- Associated Press - Monday, June 22, 2015

LA CROSSE, Wis. (AP) - Vending machines have evolved greatly from their heyday of spitting out candy, Cokes and smokes - to the point that a pilot program at Logistics Health Inc. in La Crosse is adding a health - and gourmet - twist.

Of course, the window for cigarette vending machines slammed shut virtually everywhere in the United States in 2010, while the doors are opening wider for options such as healthy breakfasts and lunches made fresh daily in the LHI venture.

“It’s a natural expansion of educating people to make better decisions and wiser choices,” said LHI founder and CEO Don Weber, adding that it also dovetails with LHI’s healthy culture, which includes Riverside Corporate Wellness’s fitness center, health education programs and classes, primary health care clinic and three-hour-a-week exercise options for employees.

LHI’s fresh food vending pilot program began in March in conjunction with its mother ship, OptumHealth, and Optum’s owner, UnitedHealth Group, in the Twin Cities suburbs, the La Crosse Tribune (http://bit.ly/1dKiaAJ ) reported. It enlists Optum’s Knourish vending machines to dispense meals designed by an LHI dietitian and chefs at The Waterfront Restaurant and Tavern in La Crosse, where the meals are prepared.

The “K” on Knourish is by design rather than a typo, said Libby Spirer, an operating partner at The Waterfront and one of the key players in Knourish’s development.

“There are two reasons,” Spirer said. “The first is it brings extra attention. Also, it plays off of the importance of knowledge for healthy food choices. . It’s lunch with a purpose.”

The lunch menu ranges from $5 to $8, including offerings such as mustard pork tenderloin and chicken and walnut salad, with the goal of rotating menu options regularly, Spirer said. Snacks, such as yogurt, fruit and cheese mixes and applesauce, run about $3.

In the planning stages are evening meals that can feed four to six people for employees to pick up on the way home to heat and serve, she said.

The development team is working on packaging and recipes for those meals, which must be inviting not only to employees but also their children, Spirer said.

Riverside dietitian Kristin Engstrom said the project is an ongoing one, working with The Waterfront to plan palatable, healthy selections.

“It is such a good extension of our overall wellness,” Engstrom said. “You can educate, but we also are surrounding ourselves with healthy foods.”

The vending kiosks, including a credit/debit card machine, at two sites on the LHI campus, “are really more like small stores, with a variety of fresh products” and goods such as Organic Valley beverages and V8 juices.

Planning is tight to avoid waste, Spirer said, but any leftovers have been donated to The Warming Center, The Hunger Task Force of La Crosse and The Salvation Army.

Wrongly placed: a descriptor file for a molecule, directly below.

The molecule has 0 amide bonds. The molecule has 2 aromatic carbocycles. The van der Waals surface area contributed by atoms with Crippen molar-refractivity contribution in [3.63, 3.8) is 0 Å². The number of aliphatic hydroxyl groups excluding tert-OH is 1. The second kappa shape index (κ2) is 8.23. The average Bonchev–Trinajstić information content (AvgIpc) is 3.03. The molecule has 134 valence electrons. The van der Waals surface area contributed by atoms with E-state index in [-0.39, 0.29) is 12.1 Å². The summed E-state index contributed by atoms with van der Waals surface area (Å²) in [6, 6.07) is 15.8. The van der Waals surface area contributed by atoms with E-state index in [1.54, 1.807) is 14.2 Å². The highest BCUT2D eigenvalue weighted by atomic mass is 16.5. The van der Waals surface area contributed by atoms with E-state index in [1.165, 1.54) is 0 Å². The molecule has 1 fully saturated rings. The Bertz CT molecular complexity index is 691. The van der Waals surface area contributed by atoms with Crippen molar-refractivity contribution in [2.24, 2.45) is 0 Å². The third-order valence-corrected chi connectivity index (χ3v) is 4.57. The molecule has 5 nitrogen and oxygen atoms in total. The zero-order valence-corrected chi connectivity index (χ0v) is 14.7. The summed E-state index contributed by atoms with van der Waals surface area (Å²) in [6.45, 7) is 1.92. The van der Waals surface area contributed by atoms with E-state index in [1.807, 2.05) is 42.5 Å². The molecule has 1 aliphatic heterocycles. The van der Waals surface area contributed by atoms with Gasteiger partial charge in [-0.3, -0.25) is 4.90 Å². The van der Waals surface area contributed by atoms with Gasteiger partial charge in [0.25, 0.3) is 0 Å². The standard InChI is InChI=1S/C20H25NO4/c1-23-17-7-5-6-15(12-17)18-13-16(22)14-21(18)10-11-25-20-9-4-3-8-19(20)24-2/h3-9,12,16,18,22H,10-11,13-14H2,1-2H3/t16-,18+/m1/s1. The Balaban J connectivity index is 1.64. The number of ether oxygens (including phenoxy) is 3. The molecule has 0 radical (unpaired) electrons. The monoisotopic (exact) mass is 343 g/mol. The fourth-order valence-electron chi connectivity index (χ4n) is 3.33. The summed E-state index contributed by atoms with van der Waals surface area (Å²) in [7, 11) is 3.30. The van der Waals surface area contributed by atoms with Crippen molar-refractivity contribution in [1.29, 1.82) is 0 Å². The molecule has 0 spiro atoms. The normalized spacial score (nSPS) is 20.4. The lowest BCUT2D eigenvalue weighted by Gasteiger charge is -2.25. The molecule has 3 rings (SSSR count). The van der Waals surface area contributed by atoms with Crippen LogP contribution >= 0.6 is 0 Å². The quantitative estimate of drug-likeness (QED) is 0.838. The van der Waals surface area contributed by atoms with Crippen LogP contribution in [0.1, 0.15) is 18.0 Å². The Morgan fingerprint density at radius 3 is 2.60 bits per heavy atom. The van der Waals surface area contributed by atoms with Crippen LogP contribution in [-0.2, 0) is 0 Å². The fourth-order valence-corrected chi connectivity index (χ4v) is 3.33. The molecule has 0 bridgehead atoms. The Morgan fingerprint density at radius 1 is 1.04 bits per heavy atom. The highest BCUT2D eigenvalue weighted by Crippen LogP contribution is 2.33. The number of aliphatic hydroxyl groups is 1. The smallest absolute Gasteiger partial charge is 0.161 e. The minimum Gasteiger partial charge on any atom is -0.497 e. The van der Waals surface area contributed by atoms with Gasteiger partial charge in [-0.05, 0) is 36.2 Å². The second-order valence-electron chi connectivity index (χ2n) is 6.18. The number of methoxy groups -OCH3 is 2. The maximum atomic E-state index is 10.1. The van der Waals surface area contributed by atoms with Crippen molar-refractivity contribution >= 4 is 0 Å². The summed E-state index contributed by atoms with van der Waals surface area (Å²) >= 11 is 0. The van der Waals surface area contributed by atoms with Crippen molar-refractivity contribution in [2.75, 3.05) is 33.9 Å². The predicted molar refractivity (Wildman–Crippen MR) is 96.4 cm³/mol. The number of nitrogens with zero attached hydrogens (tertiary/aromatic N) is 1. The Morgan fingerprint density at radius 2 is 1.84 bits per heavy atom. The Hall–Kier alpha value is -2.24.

Knourish eventually may be offered to companies outside LHI, and some have shown interest, Spirer said.

Opportunities for fresh choices are expanding elsewhere, too. Among other La Crosse-area employers, Gundersen Health System and Canteen Vending Services began a program in October that offers a greater variety of healthier alternatives that meet Gundersen’s 500 Club approved in vending machines on the system’s La Crosse, Onalaska, Sparta and Tomah campuses.

On Monday, Gundersen will launch a new program called Avenue C that will be part-vending service and part-cafeteria for its Support Services Building in Onalaska, according to Jennifer Larson, the hospital system’s administrative director for nutrition and hospitality services.

Avenue C will be a self-service option including refrigerated beverages, salads and sandwiches made fresh daily, fruits and vegetables, as well as freezer cases with microwaveable frozen dinners, Larson said.

Mayo Clinic Health System-Franciscan Healthcare also has upped its game in the fresh food field, with what it calls Smart Choice options for many soups, grab-n-go salads and salad bar items in its Market Place cafeteria, said Kathy Oslund, a registered dietitian the hospital. Mayo-Franciscan vending machines also have “healthier/wellness” options.

LHI’s Don Weber describes cultivating a healthy atmosphere for employees as “an investment, not a cost.”

“The best investment an employer can make, I believe, starts with employees and their families,” he said, which is why the company’s primary care and fitness centers are open to families.

Midwives in the primary care center accommodate expectant mothers during the workday, saving them time and stress of having to go to other clinics, he said.

“The health care in this community is one of the best in the country, but we still are one of the unhealthiest,” Weber said.

Providing workplace access to care lowers overall health care costs by curtailing unnecessary visits to emergency rooms and urgent care clinics that are more expensive, he said.

LHI’s investment in the health of its 2,000 employees’ families is paying off, he said, noting that health insurance premiums have been rising 8 to 12 percent annually in recent years, while LHI’s dropped by 13.5 percent this year.

Between 2013 and 2014, LHI tallied 1,162 fewer days of employees’ leaving campus for health-related reasons, some of which was sick time but also included time to visit the campus clinic for employees or family members, he said.

“We’ve seen a very positive return on the bottom line . as an attractive employer, the morale is up and retention is good,” he said, because employees sense that the boss cares about them and their families.


Information from: La Crosse Tribune, http://www.lacrossetribune.com



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